7 Steps To Boosting Testosterone Naturally
Testosterone, the male sex hormone, is arguably the most discussed when it comes to fitness, aging, and late-night infomercials. Testosterone is highest when men are younger, and starts to decline typically around age 30. Dr. Alan Christianson offers some great ways to optimize testosterone and other key hormones for men’s health.
1. Trim That Belly Fat
The size of your waist is the number one predictor of your testosterone levels. The larger your waist circumference, the lower your testosterone levels will be.
So trade those fries for a salad, lay off the processed foods, and reacquaint yourself with adequate amounts of daily exercise. You’ll be well on your way to reducing belly fat.
2. Boost Vitamin D Levels
Men with healthy vitamin D levels have more testosterone. It’s really that simple.
One particular study showed that men who took a vitamin D supplement had 25% higher testosterone levels than men who took a placebo.
Catching some sunlight in the middle of the day, or in some cases supplementation, are both options worth exploring. Just make sure that if you’re supplementing, you have your vitamin D levels checked first.
3. Increase Zinc Levels
Low zinc = low testosterone.
Adding certain foods to your diet can help you to avoid this.
According to Dr. Christianson, spinach, cashews, oysters, and pumpkin seeds are all great choices to keep your zinc and testosterone levels on the up and up.
4. Get Some Sleep!
DHEA only recently started to gain attention as an anti-aging hormone, but it’s actually also important because it’s what’s broken down to create testosterone and estrogen in your body.
Like testosterone, DHEA declines with age, so one of the best ways to fight that decline is by getting some sleep. Which brings us to our next point…
Sleep deprivation taxes the adrenal glands, which are responsible for producing DHEA.
Some people need more sleep than others (6-9 hours), but as long as you maintain your natural sleep pattern, you should be able to maintain healthy DHEA levels.
If you’re really committed to getting good sleep, aim for at least 8 hours per night and practice good sleep hygiene. This means keeping your room at a cool temperature and steering clear of all blue light for a few hours prior to going to bed.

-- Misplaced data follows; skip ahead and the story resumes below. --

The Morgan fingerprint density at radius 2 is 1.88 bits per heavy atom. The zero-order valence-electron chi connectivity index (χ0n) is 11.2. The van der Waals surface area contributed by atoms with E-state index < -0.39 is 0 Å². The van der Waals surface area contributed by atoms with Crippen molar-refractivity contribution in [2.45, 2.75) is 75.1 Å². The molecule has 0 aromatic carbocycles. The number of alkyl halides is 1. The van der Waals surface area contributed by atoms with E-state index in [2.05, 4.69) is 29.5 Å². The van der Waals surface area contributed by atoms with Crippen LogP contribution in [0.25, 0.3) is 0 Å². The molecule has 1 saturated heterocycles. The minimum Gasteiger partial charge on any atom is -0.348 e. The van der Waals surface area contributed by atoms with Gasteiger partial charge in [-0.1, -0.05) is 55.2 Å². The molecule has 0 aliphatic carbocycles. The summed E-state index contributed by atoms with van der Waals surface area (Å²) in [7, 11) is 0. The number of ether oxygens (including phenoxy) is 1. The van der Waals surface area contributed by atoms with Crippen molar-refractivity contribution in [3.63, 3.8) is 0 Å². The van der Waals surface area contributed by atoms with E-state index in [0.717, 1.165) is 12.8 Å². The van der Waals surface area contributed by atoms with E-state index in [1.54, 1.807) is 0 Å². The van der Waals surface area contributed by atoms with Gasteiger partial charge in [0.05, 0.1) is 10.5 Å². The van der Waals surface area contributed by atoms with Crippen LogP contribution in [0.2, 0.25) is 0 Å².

What did the Buddhist ask the hot dog vendor?- “Can I have one with everything?” You’re welcome for the extra DHEA.
Laughing decreases cortisol (the stress hormone) and activates the parasympathetic nervous system, which is responsible for the rest/digest mode in your autonomic nervous system. Cortisol often gets a bad rap for being the stress hormone, but it’s vital to your energy levels and sleep cycles. Too much or too little of it can cause problems.
To the point however, the activation of the parasympathetic nervous system leads to more DHEA and indeed, higher levels of happiness.
6. Monitor Caffeine Intake
If you’re one of the millions of people who need to start their morning with a piping cup of Joe, you’re possibly also one of the millions of people who needs a few more cups throughout the day just to keep going.
Caffeine increases cortisol production, which is far more acceptable in the morning when our cortisol levels are already naturally high (usually before 10-11 a.m.). But consuming caffeine too late in the day can prolong elevated cortisol levels which, as it turns out, lowers testosterone levels. So be selective about when you drink your coffee, and remember that earlier in the day is better.
7. Balance Blood Sugars
The name of the game is preventing large spikes or drops from occurring. The best way to do that is by consuming small but frequent meals throughout the day, made up of protein and complex carbohydrates.
Skipping meals or allowing too much time between meals can cause a drop in blood sugar, leading to elevated cortisol levels. So keep those Tupperware containers of brown rice, broccoli and chicken breasts handy!